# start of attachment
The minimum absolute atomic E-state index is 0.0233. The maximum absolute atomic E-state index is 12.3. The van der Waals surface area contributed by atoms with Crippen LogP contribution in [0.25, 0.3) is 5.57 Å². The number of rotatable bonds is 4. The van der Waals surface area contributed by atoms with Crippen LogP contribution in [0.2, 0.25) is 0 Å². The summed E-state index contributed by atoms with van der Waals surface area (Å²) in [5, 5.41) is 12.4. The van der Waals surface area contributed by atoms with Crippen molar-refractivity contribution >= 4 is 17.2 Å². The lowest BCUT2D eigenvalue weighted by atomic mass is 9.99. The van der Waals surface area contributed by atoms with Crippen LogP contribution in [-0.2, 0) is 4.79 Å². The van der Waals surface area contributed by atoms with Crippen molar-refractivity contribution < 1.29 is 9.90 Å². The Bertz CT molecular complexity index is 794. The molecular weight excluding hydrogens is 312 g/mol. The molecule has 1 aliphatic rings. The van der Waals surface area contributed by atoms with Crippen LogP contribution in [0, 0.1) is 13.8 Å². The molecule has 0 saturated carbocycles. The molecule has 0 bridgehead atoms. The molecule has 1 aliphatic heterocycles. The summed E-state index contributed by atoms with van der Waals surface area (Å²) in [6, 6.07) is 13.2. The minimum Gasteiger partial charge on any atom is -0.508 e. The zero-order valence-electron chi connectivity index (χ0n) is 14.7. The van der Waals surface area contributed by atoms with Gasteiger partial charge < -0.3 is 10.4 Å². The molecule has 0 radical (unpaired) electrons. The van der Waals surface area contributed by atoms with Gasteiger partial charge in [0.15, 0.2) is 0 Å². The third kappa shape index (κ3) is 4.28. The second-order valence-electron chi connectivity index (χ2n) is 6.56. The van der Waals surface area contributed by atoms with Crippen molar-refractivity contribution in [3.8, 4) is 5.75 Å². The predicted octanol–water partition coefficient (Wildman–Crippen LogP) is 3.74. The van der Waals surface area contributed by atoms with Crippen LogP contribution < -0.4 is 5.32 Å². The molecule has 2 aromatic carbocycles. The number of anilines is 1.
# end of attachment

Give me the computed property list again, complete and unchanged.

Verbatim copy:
The minimum absolute atomic E-state index is 0.0233. The maximum absolute atomic E-state index is 12.3. The van der Waals surface area contributed by atoms with Crippen LogP contribution in [0.25, 0.3) is 5.57 Å². The number of rotatable bonds is 4. The van der Waals surface area contributed by atoms with Crippen LogP contribution in [0.2, 0.25) is 0 Å². The summed E-state index contributed by atoms with van der Waals surface area (Å²) in [5, 5.41) is 12.4. The van der Waals surface area contributed by atoms with Crippen molar-refractivity contribution >= 4 is 17.2 Å². The lowest BCUT2D eigenvalue weighted by atomic mass is 9.99. The van der Waals surface area contributed by atoms with Crippen LogP contribution in [-0.2, 0) is 4.79 Å². The van der Waals surface area contributed by atoms with Crippen molar-refractivity contribution < 1.29 is 9.90 Å². The Bertz CT molecular complexity index is 794. The molecular weight excluding hydrogens is 312 g/mol. The molecule has 1 aliphatic rings. The van der Waals surface area contributed by atoms with Crippen LogP contribution in [0, 0.1) is 13.8 Å². The molecule has 0 saturated carbocycles. The molecule has 0 bridgehead atoms. The molecule has 1 aliphatic heterocycles. The summed E-state index contributed by atoms with van der Waals surface area (Å²) in [6, 6.07) is 13.2. The minimum Gasteiger partial charge on any atom is -0.508 e. The zero-order valence-electron chi connectivity index (χ0n) is 14.7. The van der Waals surface area contributed by atoms with Gasteiger partial charge < -0.3 is 10.4 Å². The molecule has 0 radical (unpaired) electrons. The van der Waals surface area contributed by atoms with Gasteiger partial charge in [0.15, 0.2) is 0 Å². The third kappa shape index (κ3) is 4.28. The second-order valence-electron chi connectivity index (χ2n) is 6.56. The van der Waals surface area contributed by atoms with Crippen molar-refractivity contribution in [3.8, 4) is 5.75 Å². The predicted octanol–water partition coefficient (Wildman–Crippen LogP) is 3.74. The van der Waals surface area contributed by atoms with Crippen LogP contribution < -0.4 is 5.32 Å². The molecule has 2 aromatic carbocycles. The number of anilines is 1.